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RSPCA Warn Public Not to Feed Seagulls


Visitors to beaches in Cornwall are being asked not to feed the seagulls. The Friends of Par Beach (FoPB) Facebook page has recently been flooded with pictures of gulls with 'angel wing disease", after it was reported in the media that a bird with the condition had been found dead in the area.

What is "Angel Wing"?


 

"Angel wing" is also known as airplane wing, slipped wing and drooped wing. It is a syndrome which primarily afflicts aquatic birds. The final joint in the wing becomes twisted, causing the feathers to point out instead of lying against the body. The syndrome is incurable and is thought to be caused by poor nutrition.


 

High Calorie Diet Bad for Seabirds


 

"Angel Wing" is usually the result of a high-calorie diet, particularly one which is high in proteins but low in vitamins and manganese. Sometimes only one wing of the bird is affected and if this is the case, it is usually the left one. The reason for this is unknown. Birds are rendered flightless and so the condition generally results in premature death.


 

Feeding the Birds


 

Whilst the disease is relatively common in ducks and geese, it has not been witnessed in seagulls before. The RSPCA believe that the Cornish gulls may be suffering from "Angel Wing" because they are being fed by the public who tend to offer the birds snacks like bread which is high in calories but otherwise of poor nutritional value. Genetics may also play a role in the development of the condition.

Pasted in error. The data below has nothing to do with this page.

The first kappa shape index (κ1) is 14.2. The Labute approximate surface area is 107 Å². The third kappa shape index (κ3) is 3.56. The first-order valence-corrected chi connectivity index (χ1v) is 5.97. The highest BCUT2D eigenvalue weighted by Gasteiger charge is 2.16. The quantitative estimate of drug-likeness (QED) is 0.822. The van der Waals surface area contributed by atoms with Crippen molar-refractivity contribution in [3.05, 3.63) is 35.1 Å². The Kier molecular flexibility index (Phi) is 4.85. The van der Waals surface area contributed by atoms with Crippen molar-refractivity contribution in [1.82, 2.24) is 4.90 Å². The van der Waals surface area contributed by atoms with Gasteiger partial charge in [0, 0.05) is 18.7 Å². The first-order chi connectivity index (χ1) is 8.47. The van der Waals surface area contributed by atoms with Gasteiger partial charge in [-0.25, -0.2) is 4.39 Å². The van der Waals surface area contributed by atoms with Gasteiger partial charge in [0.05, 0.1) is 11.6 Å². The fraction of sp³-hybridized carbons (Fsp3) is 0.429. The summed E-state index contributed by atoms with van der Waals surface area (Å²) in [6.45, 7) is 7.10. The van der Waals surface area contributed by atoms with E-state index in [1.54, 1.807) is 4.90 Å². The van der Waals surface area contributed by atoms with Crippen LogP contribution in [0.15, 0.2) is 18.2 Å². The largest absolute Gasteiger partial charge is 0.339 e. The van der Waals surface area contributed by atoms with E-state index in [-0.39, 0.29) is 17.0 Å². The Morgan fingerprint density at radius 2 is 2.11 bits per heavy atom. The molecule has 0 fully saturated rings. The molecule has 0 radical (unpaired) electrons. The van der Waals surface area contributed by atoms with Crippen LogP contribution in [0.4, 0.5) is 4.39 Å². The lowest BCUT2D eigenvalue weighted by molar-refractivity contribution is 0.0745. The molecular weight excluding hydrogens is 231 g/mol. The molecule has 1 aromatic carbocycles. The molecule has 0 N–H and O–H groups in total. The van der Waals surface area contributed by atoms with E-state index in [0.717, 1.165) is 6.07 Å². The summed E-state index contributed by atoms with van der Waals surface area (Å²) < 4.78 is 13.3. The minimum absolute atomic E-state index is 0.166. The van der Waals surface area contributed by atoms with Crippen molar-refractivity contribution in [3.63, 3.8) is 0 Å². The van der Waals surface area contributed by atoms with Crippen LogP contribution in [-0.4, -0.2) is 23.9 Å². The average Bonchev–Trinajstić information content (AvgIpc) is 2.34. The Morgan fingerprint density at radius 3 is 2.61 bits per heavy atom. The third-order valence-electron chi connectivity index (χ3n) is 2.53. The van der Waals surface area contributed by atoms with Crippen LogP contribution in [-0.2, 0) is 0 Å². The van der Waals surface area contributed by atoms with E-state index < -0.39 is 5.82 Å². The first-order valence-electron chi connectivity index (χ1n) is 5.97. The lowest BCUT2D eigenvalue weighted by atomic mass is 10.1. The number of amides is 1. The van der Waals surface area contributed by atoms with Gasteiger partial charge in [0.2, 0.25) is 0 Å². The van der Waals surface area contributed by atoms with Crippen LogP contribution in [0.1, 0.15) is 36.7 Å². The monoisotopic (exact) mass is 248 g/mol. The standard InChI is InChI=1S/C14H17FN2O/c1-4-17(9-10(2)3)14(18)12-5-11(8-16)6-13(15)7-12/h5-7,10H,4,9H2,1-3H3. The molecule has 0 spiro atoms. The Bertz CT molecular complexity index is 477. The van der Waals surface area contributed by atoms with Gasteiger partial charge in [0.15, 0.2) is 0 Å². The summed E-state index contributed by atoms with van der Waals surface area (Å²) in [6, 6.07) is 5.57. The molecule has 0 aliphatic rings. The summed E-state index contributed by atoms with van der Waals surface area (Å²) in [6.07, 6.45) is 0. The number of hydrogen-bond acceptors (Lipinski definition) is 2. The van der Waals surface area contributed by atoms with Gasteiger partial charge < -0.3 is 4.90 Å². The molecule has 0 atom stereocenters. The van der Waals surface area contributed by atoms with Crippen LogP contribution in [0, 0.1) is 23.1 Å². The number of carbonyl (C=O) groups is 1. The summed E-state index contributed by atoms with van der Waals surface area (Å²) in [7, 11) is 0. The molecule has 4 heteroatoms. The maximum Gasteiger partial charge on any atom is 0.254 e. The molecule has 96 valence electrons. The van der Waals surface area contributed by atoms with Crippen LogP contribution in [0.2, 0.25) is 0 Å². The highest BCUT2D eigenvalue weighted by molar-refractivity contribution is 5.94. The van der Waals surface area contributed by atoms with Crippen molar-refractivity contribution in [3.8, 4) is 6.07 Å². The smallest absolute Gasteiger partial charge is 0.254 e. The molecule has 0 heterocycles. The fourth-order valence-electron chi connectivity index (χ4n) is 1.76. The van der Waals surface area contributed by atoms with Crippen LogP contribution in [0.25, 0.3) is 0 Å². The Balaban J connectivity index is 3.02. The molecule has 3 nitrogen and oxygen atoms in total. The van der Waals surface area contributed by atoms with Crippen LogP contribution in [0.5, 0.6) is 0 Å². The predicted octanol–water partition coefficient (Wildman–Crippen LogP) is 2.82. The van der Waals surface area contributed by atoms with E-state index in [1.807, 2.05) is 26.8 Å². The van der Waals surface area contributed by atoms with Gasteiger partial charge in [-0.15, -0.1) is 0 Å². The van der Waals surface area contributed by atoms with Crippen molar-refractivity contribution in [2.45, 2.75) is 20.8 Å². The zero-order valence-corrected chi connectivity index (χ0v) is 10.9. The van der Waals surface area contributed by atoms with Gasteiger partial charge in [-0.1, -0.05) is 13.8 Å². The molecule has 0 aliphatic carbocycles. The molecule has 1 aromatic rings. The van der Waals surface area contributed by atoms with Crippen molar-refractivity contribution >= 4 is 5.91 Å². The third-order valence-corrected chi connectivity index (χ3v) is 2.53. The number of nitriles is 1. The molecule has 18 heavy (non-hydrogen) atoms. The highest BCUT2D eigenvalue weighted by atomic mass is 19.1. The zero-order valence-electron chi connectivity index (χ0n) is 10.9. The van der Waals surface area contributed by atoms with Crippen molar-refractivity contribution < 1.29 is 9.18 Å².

Appropriate Bird Food


 

The RSPCA always advises the public not to feed bread to any birds. Grains, bird seed and fresh greens are a much better option. The charity has also stated that they don’t recommend that the public feed seagulls at all as this leads to other issues.


 

Problem Seagulls


 

Feeding seagulls can result in over-population and the birds becoming a nuisance as they quickly learn where there are ready sources of food. They may even become aggressive to people if they realise that the public are likely to have food. Gulls in urban areas will start nesting on rooves and this will damage the buildings. More birds mean more mess and the bird poo can attract vermin and spread disease.


 

All in all, it is better for both people and seagulls if we refrain from feeding these seabirds. They do not prosper on a diet of bread, chips and other scraps and quickly become a serious nuisance when they start pestering people for their next meal.

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